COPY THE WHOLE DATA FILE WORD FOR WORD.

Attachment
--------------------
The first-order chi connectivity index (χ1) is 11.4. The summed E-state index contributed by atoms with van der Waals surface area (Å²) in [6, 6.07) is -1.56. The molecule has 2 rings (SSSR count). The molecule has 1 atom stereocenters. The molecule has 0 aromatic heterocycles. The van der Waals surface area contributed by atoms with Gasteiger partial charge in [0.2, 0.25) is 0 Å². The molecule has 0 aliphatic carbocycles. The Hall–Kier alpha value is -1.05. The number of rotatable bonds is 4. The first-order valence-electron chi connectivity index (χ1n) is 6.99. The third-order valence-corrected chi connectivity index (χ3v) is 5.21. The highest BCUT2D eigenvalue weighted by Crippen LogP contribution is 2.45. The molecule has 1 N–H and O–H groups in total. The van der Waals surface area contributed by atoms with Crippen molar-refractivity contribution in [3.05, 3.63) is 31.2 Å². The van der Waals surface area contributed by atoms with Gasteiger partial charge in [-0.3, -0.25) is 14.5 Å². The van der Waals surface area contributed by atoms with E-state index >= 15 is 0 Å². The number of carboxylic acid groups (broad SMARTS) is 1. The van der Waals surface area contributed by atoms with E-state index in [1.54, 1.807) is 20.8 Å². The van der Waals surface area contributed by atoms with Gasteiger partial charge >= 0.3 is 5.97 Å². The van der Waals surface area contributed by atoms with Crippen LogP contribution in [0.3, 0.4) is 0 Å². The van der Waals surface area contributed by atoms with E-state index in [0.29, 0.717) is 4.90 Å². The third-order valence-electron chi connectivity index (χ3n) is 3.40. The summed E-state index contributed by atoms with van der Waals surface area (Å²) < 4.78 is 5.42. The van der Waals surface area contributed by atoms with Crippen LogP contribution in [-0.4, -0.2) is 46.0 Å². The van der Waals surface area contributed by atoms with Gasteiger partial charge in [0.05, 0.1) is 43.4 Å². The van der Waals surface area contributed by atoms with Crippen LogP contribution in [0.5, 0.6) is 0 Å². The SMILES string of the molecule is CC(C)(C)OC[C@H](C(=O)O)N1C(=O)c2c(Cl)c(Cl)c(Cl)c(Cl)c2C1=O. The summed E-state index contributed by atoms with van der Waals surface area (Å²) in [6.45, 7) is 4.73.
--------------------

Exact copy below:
The first-order chi connectivity index (χ1) is 11.4. The summed E-state index contributed by atoms with van der Waals surface area (Å²) in [6, 6.07) is -1.56. The molecule has 2 rings (SSSR count). The molecule has 1 atom stereocenters. The molecule has 0 aromatic heterocycles. The van der Waals surface area contributed by atoms with Gasteiger partial charge in [0.2, 0.25) is 0 Å². The molecule has 0 aliphatic carbocycles. The Hall–Kier alpha value is -1.05. The number of rotatable bonds is 4. The first-order valence-electron chi connectivity index (χ1n) is 6.99. The third-order valence-corrected chi connectivity index (χ3v) is 5.21. The highest BCUT2D eigenvalue weighted by Crippen LogP contribution is 2.45. The molecule has 1 N–H and O–H groups in total. The van der Waals surface area contributed by atoms with Crippen molar-refractivity contribution in [3.05, 3.63) is 31.2 Å². The van der Waals surface area contributed by atoms with Gasteiger partial charge in [-0.3, -0.25) is 14.5 Å². The van der Waals surface area contributed by atoms with E-state index >= 15 is 0 Å². The number of carboxylic acid groups (broad SMARTS) is 1. The van der Waals surface area contributed by atoms with E-state index in [1.54, 1.807) is 20.8 Å². The van der Waals surface area contributed by atoms with Gasteiger partial charge >= 0.3 is 5.97 Å². The van der Waals surface area contributed by atoms with Crippen LogP contribution in [0.3, 0.4) is 0 Å². The van der Waals surface area contributed by atoms with E-state index in [0.29, 0.717) is 4.90 Å². The third-order valence-electron chi connectivity index (χ3n) is 3.40. The summed E-state index contributed by atoms with van der Waals surface area (Å²) < 4.78 is 5.42. The van der Waals surface area contributed by atoms with Crippen LogP contribution in [-0.4, -0.2) is 46.0 Å². The van der Waals surface area contributed by atoms with Gasteiger partial charge in [0.05, 0.1) is 43.4 Å². The van der Waals surface area contributed by atoms with Crippen LogP contribution in [0.5, 0.6) is 0 Å². The SMILES string of the molecule is CC(C)(C)OC[C@H](C(=O)O)N1C(=O)c2c(Cl)c(Cl)c(Cl)c(Cl)c2C1=O. The summed E-state index contributed by atoms with van der Waals surface area (Å²) in [6.45, 7) is 4.73.